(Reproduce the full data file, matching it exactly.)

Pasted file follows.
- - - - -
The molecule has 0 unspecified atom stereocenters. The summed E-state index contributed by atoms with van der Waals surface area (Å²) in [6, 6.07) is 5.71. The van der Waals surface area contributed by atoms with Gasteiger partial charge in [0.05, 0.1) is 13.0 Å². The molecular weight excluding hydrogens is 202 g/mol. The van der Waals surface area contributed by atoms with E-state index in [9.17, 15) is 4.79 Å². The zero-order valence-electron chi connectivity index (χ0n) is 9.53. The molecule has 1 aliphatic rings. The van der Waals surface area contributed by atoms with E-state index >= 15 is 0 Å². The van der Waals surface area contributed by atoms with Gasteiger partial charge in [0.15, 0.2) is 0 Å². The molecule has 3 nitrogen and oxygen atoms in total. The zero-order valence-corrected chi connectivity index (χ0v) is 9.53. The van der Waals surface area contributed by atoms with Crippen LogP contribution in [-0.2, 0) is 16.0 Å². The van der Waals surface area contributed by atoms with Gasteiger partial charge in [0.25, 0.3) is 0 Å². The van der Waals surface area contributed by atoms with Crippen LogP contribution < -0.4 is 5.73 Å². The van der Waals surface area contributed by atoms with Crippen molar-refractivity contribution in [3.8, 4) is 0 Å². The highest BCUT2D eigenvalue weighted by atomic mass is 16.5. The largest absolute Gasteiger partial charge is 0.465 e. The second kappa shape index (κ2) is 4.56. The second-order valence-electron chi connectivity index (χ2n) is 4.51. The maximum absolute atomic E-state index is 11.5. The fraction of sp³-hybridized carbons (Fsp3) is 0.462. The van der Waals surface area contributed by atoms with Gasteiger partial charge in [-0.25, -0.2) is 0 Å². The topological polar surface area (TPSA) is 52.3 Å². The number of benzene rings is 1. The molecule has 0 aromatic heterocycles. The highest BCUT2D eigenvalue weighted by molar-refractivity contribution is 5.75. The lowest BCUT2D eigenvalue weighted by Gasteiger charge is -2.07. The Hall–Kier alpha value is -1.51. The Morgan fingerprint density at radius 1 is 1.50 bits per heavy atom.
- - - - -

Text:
The molecule has 0 unspecified atom stereocenters. The summed E-state index contributed by atoms with van der Waals surface area (Å²) in [6, 6.07) is 5.71. The van der Waals surface area contributed by atoms with Gasteiger partial charge in [0.05, 0.1) is 13.0 Å². The molecular weight excluding hydrogens is 202 g/mol. The van der Waals surface area contributed by atoms with E-state index in [9.17, 15) is 4.79 Å². The zero-order valence-electron chi connectivity index (χ0n) is 9.53. The molecule has 1 aliphatic rings. The van der Waals surface area contributed by atoms with E-state index >= 15 is 0 Å². The van der Waals surface area contributed by atoms with Gasteiger partial charge in [0.15, 0.2) is 0 Å². The molecule has 3 nitrogen and oxygen atoms in total. The zero-order valence-corrected chi connectivity index (χ0v) is 9.53. The van der Waals surface area contributed by atoms with Crippen LogP contribution in [-0.2, 0) is 16.0 Å². The van der Waals surface area contributed by atoms with Gasteiger partial charge in [0.25, 0.3) is 0 Å². The van der Waals surface area contributed by atoms with Crippen LogP contribution < -0.4 is 5.73 Å². The van der Waals surface area contributed by atoms with Crippen molar-refractivity contribution in [3.8, 4) is 0 Å². The highest BCUT2D eigenvalue weighted by atomic mass is 16.5. The largest absolute Gasteiger partial charge is 0.465 e. The second kappa shape index (κ2) is 4.56. The second-order valence-electron chi connectivity index (χ2n) is 4.51. The maximum absolute atomic E-state index is 11.5. The fraction of sp³-hybridized carbons (Fsp3) is 0.462. The van der Waals surface area contributed by atoms with Gasteiger partial charge in [-0.25, -0.2) is 0 Å². The topological polar surface area (TPSA) is 52.3 Å². The number of benzene rings is 1. The molecule has 0 aromatic heterocycles. The highest BCUT2D eigenvalue weighted by molar-refractivity contribution is 5.75. The lowest BCUT2D eigenvalue weighted by Gasteiger charge is -2.07. The Hall–Kier alpha value is -1.51. The Morgan fingerprint density at radius 1 is 1.50 bits per heavy atom.